Once backed up turn your phone off and then boot into your bootloader by first pressing and holding both volume buttons and the power button. Once you feel it vibrate take your finger off the power button. When see the image of the Android bootloader screen you can remove your fingers from all buttons. Then plug your phone into your PC using the usb cable.

Open a command prompt where you saved the files downloaded above by holding shift and right clicking on a blank part of the folder (“open command prompt here”). Check that your fastboot is working and device is recognised by your PC.

fastboot devices

The command prompt should then list your device under fastboot devices. Next step is to unlock the bootloader:

fastboot oem unlock

You will then be greeted with a dialogue on the screen of your Galaxy Nexus asking if you want to unlock your bootloader. Choose the red pill, navigate to yes using the volume keys and confirm it using the power button.
The command prompt will let you know when this is finished. Use the volume keys to scroll up to “Start” and reboot your phone. As it begins booting up you will notice an unlocked padlock at the bottom of the Google splashscreen signifying an unlocked bootloader.

Screenshot 2013-12-14 19.42.30 Gnex_unlocked_icon1

Once it has booted up, drag and drop all of the files downloaded above, except the recovery, to the root of your SD card on your Nexus.

4. Install Custom Recovery

Turn the phone off and boot into the bootloader again. From here use the same command prompt as before. Check your phone is still recognised by the computer:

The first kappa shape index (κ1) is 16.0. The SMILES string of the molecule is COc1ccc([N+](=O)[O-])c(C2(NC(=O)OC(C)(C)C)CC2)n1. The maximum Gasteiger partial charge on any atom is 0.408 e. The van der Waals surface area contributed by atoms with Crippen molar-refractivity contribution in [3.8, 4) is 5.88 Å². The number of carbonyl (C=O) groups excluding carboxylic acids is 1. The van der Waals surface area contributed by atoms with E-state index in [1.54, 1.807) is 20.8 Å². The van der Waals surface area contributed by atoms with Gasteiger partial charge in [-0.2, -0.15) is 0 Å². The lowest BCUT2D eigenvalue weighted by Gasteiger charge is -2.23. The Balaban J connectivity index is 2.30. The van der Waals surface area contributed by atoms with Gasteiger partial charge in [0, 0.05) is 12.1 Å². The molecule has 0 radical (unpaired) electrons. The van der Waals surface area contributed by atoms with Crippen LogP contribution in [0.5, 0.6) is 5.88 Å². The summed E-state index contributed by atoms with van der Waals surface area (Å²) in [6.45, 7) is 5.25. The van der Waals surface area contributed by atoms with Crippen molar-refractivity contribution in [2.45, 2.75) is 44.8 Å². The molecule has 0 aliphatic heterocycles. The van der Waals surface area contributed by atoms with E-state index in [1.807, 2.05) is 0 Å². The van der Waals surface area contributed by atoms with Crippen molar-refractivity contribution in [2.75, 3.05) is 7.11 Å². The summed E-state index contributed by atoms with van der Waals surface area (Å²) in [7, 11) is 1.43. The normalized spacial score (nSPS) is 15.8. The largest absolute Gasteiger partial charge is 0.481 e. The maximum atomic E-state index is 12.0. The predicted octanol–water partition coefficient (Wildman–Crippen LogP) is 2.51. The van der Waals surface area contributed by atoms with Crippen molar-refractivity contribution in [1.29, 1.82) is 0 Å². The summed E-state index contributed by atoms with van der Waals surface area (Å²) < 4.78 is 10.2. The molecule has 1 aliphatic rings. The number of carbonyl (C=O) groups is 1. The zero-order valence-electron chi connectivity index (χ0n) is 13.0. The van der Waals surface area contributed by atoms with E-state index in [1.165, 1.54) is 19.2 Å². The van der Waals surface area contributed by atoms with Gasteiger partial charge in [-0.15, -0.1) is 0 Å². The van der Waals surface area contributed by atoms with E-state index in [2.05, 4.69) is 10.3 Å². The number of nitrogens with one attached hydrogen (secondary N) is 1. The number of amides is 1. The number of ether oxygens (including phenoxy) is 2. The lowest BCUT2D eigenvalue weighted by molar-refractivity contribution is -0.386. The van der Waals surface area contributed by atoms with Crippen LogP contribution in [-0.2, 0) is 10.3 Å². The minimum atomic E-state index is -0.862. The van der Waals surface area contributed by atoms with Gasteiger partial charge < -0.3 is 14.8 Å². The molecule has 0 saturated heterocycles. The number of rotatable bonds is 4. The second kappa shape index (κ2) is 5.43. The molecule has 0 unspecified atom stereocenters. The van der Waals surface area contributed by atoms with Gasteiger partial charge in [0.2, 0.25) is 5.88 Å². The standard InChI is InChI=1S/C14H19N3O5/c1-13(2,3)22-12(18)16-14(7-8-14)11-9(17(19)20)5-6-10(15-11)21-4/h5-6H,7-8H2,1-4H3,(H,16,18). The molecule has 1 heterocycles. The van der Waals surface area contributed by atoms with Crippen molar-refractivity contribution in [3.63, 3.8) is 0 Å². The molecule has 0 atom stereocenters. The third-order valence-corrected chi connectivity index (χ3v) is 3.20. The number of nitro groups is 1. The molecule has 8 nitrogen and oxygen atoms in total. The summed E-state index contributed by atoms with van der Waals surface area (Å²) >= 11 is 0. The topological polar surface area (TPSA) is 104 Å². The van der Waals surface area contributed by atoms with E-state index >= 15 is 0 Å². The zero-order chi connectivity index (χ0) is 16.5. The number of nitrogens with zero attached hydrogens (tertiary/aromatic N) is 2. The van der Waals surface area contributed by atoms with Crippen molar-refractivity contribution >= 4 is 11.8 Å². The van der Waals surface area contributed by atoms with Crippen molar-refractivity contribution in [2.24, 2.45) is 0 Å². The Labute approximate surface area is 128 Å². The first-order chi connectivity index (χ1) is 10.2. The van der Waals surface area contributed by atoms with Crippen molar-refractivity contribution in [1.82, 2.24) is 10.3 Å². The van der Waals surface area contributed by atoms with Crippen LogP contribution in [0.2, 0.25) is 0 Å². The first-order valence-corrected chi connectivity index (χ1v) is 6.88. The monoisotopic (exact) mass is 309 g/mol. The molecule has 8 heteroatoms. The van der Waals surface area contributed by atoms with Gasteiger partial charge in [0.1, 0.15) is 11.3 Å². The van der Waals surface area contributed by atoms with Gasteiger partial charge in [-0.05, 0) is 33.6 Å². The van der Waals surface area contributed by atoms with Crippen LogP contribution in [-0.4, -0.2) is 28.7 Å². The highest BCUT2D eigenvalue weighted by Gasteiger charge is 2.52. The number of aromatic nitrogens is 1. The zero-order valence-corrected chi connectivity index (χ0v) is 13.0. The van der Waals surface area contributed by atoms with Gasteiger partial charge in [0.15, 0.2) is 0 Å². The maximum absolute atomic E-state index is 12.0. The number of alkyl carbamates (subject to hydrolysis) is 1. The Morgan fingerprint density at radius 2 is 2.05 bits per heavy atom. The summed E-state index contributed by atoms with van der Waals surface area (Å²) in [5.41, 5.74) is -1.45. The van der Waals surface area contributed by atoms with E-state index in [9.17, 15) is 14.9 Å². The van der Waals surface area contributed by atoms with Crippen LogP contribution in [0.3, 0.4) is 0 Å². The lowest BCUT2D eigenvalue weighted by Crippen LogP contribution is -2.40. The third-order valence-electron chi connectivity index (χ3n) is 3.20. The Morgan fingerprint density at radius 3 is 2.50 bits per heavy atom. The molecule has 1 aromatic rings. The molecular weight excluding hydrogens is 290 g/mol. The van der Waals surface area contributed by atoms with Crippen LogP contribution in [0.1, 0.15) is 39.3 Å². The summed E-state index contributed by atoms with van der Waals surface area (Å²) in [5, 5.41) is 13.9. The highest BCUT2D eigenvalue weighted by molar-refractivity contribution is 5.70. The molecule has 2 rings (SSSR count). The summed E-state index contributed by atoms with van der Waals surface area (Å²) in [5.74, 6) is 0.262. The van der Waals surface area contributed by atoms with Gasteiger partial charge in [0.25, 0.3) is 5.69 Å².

fastboot devices

Once you get the correct response time to flash the recovery with a custom recovery

fastboot flash recovery path-to-recovery\openrecovery-twrp-

I like to type “fastboot flash recovery” and then drag and drop the recovery file into the command prompt window which negates any chance of typos or getting the path to the recovery wrong.

Screenshot 2013-12-14 19.43.17

5. Boot into Recovery

Once this has been completed use the volume keys to navigate to recovery mode and select this option using the power button. The phone will then turn off and boot back up into the recovery. From here select “Wipe” and “Swipe to Factory Reset” and the phone will wipe/clean any remaining data.


6. Install CyanogenMod 11

Then select Install and then navigate to and select first the ROM:


Then select “Add More Zips” and choosing the following, in order:


After selecting the last zip to flash swipe the bar across: “Swipe to Confirm Flash” and the four zips will be flashed to the phone. Be patient as it may take a few minutes. When it says successful hit the home button followed by “Reboot” and “System”.

navigate2 add more zips2

The phone will then boot into Android KitKat, CM11. Once again be patient as the first boot often takes a while. Once it has booted up log into your Google account, setup your phone as you see fit and install the apps and data you backed up. You do not need to have a CyanogenMod account to use this rom but I would assume that not every service will be available to you if you don’t. Their upcoming encrypted text messages may be one but my suggestion if you are in any way in doubt don’t get one until you find something you must have and cannot have until you sign up.